Women of Color: Silent of Silenced?

Feminism is the movement of eliminating the patriarchy between the genders and societal norms. Until recently, however, history has excluded the voices of women of color (WOC). These are the women who don’t fit under ethnicities or races of anything European or White. The difficulty for women of color is that they need to fight a system already against them because of gender issues and the battle of racism. 

Have you ever tried to scream your frustration out but it seems like you have duct tape over your mouth? Now as harsh as this statement seems it is the reality of a prominent feeling and frustration WOC go through. Poet Alyesha Wise’s poem, “Black Women,” expresses, “We are mega beings fractured and still being told we don’t add up. Still being mathematicians and math. Still being scientists and science.” Trying to understand the many things that women of color go through in America is difficult due to the environment around us. Speaking out as a woman of color for the things you have been through, will lead to the usual scenarios: gaslighting, manipulation, simply denying their experiences as a whole, or simply being ignored. Angelina Stokes, a WISE officer at CHHS, and woman of color, shared her experience. “Have you ever seen videos on platforms like TikTok on how to fit in with white girls?” She asks. “I had a time in middle school where I dyed my hair blonde and wore blue contacts, picked up on manners, and even sometimes used a similar laugh to fit in.” Most women of color go through a stage similar to Stokes’s in their life. They want to fit in with the beauty standard, and in Utah, that standard can be perceived as being blonde, blue-eyed, light-skinned, and petite. “I reconnected with myself again, by watching movies only in Spanish, having more Hispanic friends, and partying to cultural music.” This phase of wanting to be white usually ends because no matter what women of color do, they come to the realization that they will likely never be on the same playing field as white women. Skin color, nose shape, and dark-shaded eyes will always be there.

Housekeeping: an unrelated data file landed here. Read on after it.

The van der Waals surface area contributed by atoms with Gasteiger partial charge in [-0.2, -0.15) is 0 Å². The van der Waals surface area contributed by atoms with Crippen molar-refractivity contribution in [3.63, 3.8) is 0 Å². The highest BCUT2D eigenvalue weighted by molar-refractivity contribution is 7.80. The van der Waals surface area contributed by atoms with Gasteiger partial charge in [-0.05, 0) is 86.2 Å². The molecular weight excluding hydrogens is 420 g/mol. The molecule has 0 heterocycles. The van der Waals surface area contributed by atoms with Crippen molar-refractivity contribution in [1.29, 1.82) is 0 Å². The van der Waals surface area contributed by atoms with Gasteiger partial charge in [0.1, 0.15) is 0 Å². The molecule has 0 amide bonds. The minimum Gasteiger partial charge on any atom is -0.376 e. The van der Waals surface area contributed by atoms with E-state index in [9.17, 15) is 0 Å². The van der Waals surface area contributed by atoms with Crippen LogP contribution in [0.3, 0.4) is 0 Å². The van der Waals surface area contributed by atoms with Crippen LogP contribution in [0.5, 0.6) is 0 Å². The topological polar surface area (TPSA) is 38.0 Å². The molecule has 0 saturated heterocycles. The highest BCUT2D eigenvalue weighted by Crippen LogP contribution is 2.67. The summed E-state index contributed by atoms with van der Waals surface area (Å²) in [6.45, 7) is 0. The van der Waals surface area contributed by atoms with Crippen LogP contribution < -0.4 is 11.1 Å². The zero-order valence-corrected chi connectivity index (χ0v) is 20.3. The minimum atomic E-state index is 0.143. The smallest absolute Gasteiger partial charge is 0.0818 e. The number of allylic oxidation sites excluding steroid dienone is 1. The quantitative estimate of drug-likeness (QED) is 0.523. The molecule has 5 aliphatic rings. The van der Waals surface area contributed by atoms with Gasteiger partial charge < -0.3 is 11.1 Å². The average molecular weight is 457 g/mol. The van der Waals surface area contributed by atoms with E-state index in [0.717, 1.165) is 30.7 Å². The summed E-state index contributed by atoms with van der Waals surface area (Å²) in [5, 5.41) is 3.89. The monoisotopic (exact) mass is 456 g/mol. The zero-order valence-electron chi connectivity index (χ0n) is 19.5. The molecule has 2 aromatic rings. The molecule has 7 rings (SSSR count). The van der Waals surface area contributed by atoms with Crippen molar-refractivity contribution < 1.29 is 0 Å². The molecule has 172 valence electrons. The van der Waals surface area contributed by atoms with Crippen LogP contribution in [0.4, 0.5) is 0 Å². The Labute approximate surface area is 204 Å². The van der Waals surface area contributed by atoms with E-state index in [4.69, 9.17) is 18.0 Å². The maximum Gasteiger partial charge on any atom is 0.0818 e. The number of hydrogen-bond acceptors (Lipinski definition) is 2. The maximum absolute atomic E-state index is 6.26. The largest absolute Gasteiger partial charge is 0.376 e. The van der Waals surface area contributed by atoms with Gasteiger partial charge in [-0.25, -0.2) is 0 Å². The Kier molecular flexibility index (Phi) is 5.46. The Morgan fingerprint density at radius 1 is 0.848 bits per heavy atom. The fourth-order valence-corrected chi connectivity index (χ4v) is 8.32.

Asian women have to go through hypersexualization and fetishization that can be seen through the lens of anime and recent mass shootings in massage parlors in Georgia. There is also the stereotype of being labeled as the smartest in the room. These stereotypes are very damaging when trying to build your identity because you don’t know what you are yet, however, society has already labeled your place. 

Breanna Giang, president of NHS and first-generation Vietnamese-American, “Most people will never get how it can be difficult to live with seemingly two different identities. Being a woman of color usually comes with having another, if not multiple, other cultures. There’s also a privilege that comes with being in the majority that many don’t normally realize.” She goes on to say, “I’ve had a hard time finding my place and identity because when I entered high school, I hung around my best friend a lot, and all of her friends were white. I tried so hard to fit in with them and learn and watch all the things they did so that they would like me, but at the end of the day, I didn’t fit in. Finally, though, last year, after I landed a leadership position and made different friends of my own that were from all sorts of different backgrounds, I realized I loved being around people with whom I could talk about my culture—I felt like I fit in. I’m still trying to figure out who I am, but with my experience, I’ve learned how to be the best of both worlds.”

This doesn’t mean that women of color are damaged boxes or fragile glass birds. The things they go through build them a stronger identity when it comes to living in society, however, having that identity comes with a price. The voices of women of color are starting to bloom in the world. Not just a couple of success stories but programs and organizations dedicated such as Dear Asian Youth or the Women of Color Conference to educating women on their voices and empowering them. The pathway is being built and these women who are fighting for this change are ready to be seated at the table of voices. They have been ready.